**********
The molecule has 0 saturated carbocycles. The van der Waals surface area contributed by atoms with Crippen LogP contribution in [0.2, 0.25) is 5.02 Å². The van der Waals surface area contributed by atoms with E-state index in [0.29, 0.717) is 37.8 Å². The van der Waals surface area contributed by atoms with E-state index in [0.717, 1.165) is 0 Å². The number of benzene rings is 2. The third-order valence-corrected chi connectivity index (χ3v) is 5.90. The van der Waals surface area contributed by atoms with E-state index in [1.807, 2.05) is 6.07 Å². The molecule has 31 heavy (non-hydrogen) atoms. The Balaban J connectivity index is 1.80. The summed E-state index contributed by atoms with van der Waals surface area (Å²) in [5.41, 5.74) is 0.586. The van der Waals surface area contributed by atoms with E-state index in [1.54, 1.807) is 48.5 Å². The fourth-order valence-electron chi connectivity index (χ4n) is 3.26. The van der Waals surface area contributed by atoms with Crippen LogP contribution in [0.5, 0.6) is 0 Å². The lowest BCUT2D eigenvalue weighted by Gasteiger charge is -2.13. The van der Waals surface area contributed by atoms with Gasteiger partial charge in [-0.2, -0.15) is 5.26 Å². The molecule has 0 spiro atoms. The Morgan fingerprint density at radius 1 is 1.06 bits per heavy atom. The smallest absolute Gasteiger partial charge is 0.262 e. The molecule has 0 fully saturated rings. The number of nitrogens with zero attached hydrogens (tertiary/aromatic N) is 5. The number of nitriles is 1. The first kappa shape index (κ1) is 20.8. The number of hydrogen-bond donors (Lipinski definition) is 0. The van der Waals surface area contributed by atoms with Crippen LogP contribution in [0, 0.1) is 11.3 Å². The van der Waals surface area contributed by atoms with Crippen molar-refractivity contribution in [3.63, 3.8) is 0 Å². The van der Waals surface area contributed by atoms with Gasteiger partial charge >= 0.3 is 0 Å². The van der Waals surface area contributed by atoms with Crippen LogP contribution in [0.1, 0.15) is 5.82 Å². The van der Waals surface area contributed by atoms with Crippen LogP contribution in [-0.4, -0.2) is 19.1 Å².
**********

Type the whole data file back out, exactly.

The molecule has 0 saturated carbocycles. The van der Waals surface area contributed by atoms with Crippen LogP contribution in [0.2, 0.25) is 5.02 Å². The van der Waals surface area contributed by atoms with E-state index in [0.29, 0.717) is 37.8 Å². The van der Waals surface area contributed by atoms with E-state index in [0.717, 1.165) is 0 Å². The number of benzene rings is 2. The third-order valence-corrected chi connectivity index (χ3v) is 5.90. The van der Waals surface area contributed by atoms with E-state index in [1.807, 2.05) is 6.07 Å². The molecule has 31 heavy (non-hydrogen) atoms. The Balaban J connectivity index is 1.80. The summed E-state index contributed by atoms with van der Waals surface area (Å²) in [5.41, 5.74) is 0.586. The van der Waals surface area contributed by atoms with E-state index in [1.54, 1.807) is 48.5 Å². The fourth-order valence-electron chi connectivity index (χ4n) is 3.26. The van der Waals surface area contributed by atoms with Crippen LogP contribution in [0.5, 0.6) is 0 Å². The lowest BCUT2D eigenvalue weighted by Gasteiger charge is -2.13. The van der Waals surface area contributed by atoms with Gasteiger partial charge in [-0.2, -0.15) is 5.26 Å². The molecule has 0 spiro atoms. The Morgan fingerprint density at radius 1 is 1.06 bits per heavy atom. The smallest absolute Gasteiger partial charge is 0.262 e. The molecule has 0 fully saturated rings. The number of nitrogens with zero attached hydrogens (tertiary/aromatic N) is 5. The number of nitriles is 1. The first kappa shape index (κ1) is 20.8. The number of hydrogen-bond donors (Lipinski definition) is 0. The van der Waals surface area contributed by atoms with Crippen LogP contribution in [0, 0.1) is 11.3 Å². The van der Waals surface area contributed by atoms with Crippen molar-refractivity contribution in [3.63, 3.8) is 0 Å². The van der Waals surface area contributed by atoms with Gasteiger partial charge >= 0.3 is 0 Å². The van der Waals surface area contributed by atoms with Crippen LogP contribution in [0.1, 0.15) is 5.82 Å². The van der Waals surface area contributed by atoms with Crippen LogP contribution in [-0.4, -0.2) is 19.1 Å².